Ever walked around your rich relatives new silk rug and notice the color and sheen seems to change as you circle. Or when mowing your grass, the left to right pass looks different from the right to left pass. Or vacuuming the rug. These are all manifestations of chatoyance.
Chatoyance is caused by light being reflected differently by the variations in the reflecting surface. Grass leaning to the right reflects light differently than the same blade leaning to the left. When you vacuum a rug you change the direction of the nap. If you back brush velvet (or your cat), you change the way the fibers lie and change the appearance.
Interesting, but what does that have to do with woodworking? Wood has grain, grain changes direction causing changes in appearance of the wood. The look of highly figured wood is caused in part by the grain changing direction. Some of it may be due to the color variations but not all. Rockler has an article about chatoyance HERE.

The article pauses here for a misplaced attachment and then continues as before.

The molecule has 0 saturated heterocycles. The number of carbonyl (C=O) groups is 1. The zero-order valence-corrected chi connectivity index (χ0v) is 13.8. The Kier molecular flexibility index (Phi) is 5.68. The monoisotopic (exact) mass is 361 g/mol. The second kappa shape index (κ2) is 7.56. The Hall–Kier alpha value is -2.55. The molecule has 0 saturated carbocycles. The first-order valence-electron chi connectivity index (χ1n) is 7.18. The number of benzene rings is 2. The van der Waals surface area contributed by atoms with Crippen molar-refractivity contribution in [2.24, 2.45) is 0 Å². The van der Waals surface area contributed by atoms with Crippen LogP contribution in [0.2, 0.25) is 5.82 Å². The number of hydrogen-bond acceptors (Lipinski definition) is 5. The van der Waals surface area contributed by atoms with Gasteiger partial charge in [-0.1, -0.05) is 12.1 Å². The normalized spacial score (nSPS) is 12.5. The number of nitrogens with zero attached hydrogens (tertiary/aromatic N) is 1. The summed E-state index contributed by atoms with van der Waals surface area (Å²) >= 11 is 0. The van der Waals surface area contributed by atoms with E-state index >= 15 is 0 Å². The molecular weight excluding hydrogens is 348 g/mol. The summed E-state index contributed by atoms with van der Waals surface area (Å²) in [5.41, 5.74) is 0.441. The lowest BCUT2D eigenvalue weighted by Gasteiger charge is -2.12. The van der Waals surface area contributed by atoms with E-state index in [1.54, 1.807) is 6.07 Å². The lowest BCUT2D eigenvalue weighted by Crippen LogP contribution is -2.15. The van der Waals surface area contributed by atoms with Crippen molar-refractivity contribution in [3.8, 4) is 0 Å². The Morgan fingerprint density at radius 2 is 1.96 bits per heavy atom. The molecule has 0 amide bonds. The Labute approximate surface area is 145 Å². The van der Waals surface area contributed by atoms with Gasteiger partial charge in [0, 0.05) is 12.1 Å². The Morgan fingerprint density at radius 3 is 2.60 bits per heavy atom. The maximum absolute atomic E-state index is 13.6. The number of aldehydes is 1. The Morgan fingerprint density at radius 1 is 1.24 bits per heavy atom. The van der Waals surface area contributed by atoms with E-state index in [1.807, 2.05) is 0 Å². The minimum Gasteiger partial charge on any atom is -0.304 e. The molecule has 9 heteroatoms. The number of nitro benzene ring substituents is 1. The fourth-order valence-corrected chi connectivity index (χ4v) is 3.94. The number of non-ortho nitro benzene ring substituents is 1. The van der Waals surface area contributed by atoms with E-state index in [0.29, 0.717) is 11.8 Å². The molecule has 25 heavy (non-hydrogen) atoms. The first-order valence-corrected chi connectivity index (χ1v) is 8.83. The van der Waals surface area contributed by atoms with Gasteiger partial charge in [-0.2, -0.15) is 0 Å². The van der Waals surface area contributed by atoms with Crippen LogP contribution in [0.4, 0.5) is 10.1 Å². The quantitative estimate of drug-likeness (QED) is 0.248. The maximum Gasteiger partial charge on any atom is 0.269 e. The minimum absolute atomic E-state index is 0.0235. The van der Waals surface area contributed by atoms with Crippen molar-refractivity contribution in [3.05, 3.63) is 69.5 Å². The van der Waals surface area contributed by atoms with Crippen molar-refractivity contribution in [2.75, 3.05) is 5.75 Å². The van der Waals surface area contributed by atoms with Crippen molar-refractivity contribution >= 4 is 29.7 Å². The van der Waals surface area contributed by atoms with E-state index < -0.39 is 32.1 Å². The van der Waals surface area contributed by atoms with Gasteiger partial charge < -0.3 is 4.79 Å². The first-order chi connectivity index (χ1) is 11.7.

Chatoyance also explains why book matched veneers and resawn boards may look similar but not match exactly. When you resaw and flip a board, the grain that was rising at 5° on the left board is diving 5° on the right board. Walk around and the effect reverses.
What makes me write about this is a veneered chest I saw at an auction on Friday. It is one of the most pronounced color shifts I have seen. Take a look:
A fairly dramatic shift, don’t ya think.
An interesting note. I went back Saturday morning to try to get better pictures. It wasn’t far out of the bank, landfill, Home Depot loop. Turns out the auction started an hour early and this very chest was being auctioned. It sold for $400, a fair price but more than I am willing to pay for it.